How Jared Kushner failed to win the shutdown for Trump

Jared Kushner tried to win the shutdown for Trump, failed
(Image credit: Alex Wong/Getty Images)

Jared Kushner, President Trump's son-in-law and senior adviser, added to his weighty portfolio by becoming Trump's point man on negotiating an end the government shutdown. He "was confident in his ability as a good-faith negotiator who could find a compromise," maybe even a grand immigration bargain, "buoyed by his success in helping pass a criminal justice bill," The New York Times reports. But a generous epitaph after Trump temporarily reopened the government with no border wall money might be "Jared Tried."

It turned out that "negotiating a broad immigration deal that would satisfy a president committed to a border wall as well as Democrats who have cast it as immoral proved to be more like Mr. Kushner's elusive goal of solving Middle East peace than passing a criminal justice overhaul that already had bipartisan support," the Times reports. Democrats also never believed Kushner could speak for Trump or get around his immigration backstop, Stephen Miller.

Kushner consistently misread the politics, too, assuring "colleagues that public opinion would move to their side and that Speaker Nancy Pelosi would emerge as the one who looked unreasonable and intransigent," the Times says. Similarly, Kushner "inaccurately believed that moderate rank-and-file Democrats were open to a compromise and had no issue funding a wall as part of a broader deal."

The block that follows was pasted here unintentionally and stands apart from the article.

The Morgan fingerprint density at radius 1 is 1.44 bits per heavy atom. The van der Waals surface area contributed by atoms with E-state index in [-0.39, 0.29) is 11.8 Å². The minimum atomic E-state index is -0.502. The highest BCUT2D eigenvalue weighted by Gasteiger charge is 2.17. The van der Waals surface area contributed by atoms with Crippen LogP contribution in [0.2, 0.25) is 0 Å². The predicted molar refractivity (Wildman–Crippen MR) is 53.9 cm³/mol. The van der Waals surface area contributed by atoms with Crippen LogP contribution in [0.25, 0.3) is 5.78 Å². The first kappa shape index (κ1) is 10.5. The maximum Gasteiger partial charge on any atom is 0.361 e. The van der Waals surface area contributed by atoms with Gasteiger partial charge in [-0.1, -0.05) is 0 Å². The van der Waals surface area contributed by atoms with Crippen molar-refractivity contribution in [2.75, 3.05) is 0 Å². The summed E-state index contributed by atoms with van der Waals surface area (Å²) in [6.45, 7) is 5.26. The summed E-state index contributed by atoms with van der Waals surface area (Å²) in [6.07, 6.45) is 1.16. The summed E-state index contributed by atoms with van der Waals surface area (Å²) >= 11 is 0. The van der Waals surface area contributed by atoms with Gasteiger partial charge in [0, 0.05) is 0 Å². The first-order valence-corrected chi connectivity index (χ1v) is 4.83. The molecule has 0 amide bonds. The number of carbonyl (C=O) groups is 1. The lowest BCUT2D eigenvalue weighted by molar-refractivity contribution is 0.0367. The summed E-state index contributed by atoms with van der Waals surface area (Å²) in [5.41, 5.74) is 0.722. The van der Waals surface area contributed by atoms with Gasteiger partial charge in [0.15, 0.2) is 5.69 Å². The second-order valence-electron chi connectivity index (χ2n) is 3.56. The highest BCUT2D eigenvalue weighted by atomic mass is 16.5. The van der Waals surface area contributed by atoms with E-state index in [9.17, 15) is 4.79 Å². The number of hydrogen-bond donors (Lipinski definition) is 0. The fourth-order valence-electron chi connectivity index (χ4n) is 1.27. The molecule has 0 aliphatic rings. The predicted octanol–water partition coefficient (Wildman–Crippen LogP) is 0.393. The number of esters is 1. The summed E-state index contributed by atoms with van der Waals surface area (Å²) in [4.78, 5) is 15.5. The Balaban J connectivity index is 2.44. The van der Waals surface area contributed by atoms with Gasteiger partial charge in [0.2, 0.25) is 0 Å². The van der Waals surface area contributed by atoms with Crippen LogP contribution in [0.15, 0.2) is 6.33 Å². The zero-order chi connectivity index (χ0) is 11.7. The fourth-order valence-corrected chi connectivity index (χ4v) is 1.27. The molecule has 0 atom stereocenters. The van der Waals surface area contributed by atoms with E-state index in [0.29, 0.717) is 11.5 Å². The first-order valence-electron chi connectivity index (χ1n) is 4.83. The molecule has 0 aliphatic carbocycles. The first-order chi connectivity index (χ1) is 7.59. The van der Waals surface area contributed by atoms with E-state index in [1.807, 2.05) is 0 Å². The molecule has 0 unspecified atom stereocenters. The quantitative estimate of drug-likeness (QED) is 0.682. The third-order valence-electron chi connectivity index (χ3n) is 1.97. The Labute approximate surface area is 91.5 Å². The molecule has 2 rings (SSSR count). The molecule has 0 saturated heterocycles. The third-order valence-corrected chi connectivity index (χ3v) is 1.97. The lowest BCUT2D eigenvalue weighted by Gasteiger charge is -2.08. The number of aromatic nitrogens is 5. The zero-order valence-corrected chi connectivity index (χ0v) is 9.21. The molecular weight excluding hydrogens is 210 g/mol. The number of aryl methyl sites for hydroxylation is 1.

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Kushner's divide-and-conquer-the-Democrats plan "sounds insane" in this case, New York's Jonathan Chait writes. In fact other White House advisers called it insane, even "delusional." Not that this is over. Ultimately, "Trump was willing to table debate over wall funding because he is convinced he can win support from some Democratic lawmakers over the next three weeks," The Washington Post reports. And Kushner, the Times adds, has told Trump "he should spend the next three weeks trying to achieve a broader immigration package."

You can watch Capitol Hill reporters deliver an early postmortem on the shutdown and Kushner's efforts on MSNBC. Peter Weber

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Peter Weber

Peter Weber is a senior editor at, and has handled the editorial night shift since the website launched in 2008. A graduate of Northwestern University, Peter has worked at Facts on File and The New York Times Magazine. He speaks Spanish and Italian and plays bass and rhythm cello in an Austin rock band. Follow him on Twitter.